Giant Petrels / by Jerry

The giant petrels, commonly known as 'geeps', are one of my key study species. They're split into two species – the Northern and Southern, differentiated by the colour of their bill tip. Red for Northern and green for Southern. The sexes are basically the same, with the males being marginally bulkier and with longer beaks.
Northern Giant Petrel. Check out that lovely eye and the impressive beak - the salt gland on top to enable filtration of sea water and the huge pointed tip for ripping through carcasses.
The geeps get a bit of a raw deal. The only time you'll see them in any sort of nature documentary is when they're scavenging dead seals or waiting patiently for defenceless young pups and penguins. They'll be fighting with each other for rights to the kill, then shoving their heads right inside these big dead seals, pulling out covered in blood.

No waste on Bird Island. A recently deceased Fur Seal will quickly be reduced to a pile of bones and the geeps are the first ones in there.
They're not as eye-catching as the penguins or as elegant as the albatrosses, but once you start spending some time with them you get captivated by their charisma.

Describing them is a bit like describing a Frankingstein. They're the largest of the procelleria family of petrels and prions. Normally when you think of these birds you'd think of petite Storm Petrels or the elegant shearwaters soaring over the waves, perfectly adapted for a life at sea but a little ungainly on land. Unlike the smaller members of the family the geeps have strong legs that enable them to stalk the beach like dinosaurs. When they fight over food their tails are up, like turkeys, and their wings outstretched as they run at each other, shrieking like banshees.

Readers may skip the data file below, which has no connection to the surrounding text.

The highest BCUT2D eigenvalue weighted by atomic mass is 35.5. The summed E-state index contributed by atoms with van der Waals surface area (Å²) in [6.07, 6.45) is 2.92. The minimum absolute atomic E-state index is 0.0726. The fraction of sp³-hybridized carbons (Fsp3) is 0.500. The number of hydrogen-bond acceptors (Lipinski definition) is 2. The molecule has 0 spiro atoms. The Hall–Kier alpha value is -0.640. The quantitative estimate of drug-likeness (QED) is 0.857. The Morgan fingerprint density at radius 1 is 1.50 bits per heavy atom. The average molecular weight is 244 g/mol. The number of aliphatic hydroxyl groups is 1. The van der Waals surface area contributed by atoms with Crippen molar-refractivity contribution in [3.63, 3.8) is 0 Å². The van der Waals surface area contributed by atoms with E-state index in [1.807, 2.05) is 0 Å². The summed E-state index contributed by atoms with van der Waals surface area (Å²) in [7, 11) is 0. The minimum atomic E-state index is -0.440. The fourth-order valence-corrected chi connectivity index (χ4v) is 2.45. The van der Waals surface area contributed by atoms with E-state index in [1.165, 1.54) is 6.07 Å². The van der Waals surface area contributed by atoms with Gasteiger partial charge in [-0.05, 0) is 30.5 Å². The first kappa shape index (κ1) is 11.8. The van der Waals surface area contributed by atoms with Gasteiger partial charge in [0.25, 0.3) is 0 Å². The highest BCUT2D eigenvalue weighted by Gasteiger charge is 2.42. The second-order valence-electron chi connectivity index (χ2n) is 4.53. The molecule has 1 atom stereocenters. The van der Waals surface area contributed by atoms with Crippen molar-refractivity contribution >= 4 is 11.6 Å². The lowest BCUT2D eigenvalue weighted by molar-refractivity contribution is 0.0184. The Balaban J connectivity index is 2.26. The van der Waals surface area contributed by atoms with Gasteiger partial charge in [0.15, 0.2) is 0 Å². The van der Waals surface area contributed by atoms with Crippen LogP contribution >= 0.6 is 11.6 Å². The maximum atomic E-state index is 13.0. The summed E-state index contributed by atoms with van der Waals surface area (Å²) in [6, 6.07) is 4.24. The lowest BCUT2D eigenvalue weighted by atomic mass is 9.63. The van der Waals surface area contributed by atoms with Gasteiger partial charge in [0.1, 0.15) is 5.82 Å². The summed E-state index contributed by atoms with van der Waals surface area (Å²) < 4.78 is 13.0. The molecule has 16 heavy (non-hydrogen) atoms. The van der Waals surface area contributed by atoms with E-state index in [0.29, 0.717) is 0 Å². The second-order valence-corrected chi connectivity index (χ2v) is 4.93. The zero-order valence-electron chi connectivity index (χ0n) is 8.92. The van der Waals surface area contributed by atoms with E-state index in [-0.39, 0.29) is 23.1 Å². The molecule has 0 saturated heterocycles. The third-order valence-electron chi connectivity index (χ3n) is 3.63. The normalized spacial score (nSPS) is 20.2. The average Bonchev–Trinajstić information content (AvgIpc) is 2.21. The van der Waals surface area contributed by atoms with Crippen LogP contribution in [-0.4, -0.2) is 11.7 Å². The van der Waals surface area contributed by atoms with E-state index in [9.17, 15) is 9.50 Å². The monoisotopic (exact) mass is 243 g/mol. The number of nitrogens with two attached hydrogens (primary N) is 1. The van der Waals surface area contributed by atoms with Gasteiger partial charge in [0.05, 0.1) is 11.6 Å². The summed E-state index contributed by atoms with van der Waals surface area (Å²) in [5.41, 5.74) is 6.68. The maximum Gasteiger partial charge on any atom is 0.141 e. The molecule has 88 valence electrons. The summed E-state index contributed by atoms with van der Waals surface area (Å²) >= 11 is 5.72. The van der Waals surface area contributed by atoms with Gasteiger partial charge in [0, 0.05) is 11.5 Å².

A beach-master pose as this geep challenges anyone else to try taking his food away from him.
Like most wildlife, it's when you see them with their partners and young that you really warm to them. Giant Petrels are monogamous with long-term pair bonds and often nest in the same place, frequently the same area they were born, year after year. Many of them hang around, with their partners, through the winter.

A pair circling and calling together.
They're amongst the earliest nesters on Bird Island as the Northerns start laying eggs in mid-September with the Southerns about a month later. The nest can be a simple scrape on the ground but is usually a turret built from mud, moss and tussac grass. An ambitious pair may try to use an old Wandering Albatross nest.

The pair will take turns sitting on the egg for around a week at a time while their partner is off feeding. The egg takes about two months to incubate and during this time the birds have to put up with whatever the weather throws at them – wind, rain and snow. There's no ground-based predators here, no rats or cats or mice (which is one of the reasons Bird Island is so important), so there's little threat to the geeps from other life. With a bill like that they're not worth messing with, although there's the occasional territorial squabble between adults.

Geep scrap. These two males were fighting over a nest. The female sat by passively and then left with the loser. Like with most animals the fights are mainly posturing, establishing who is bigger, but then can lead to the interlocking of beaks and with those very sharp tips it's not unlikely that some blood will be spilt. This usually seems to signal the end of the fight.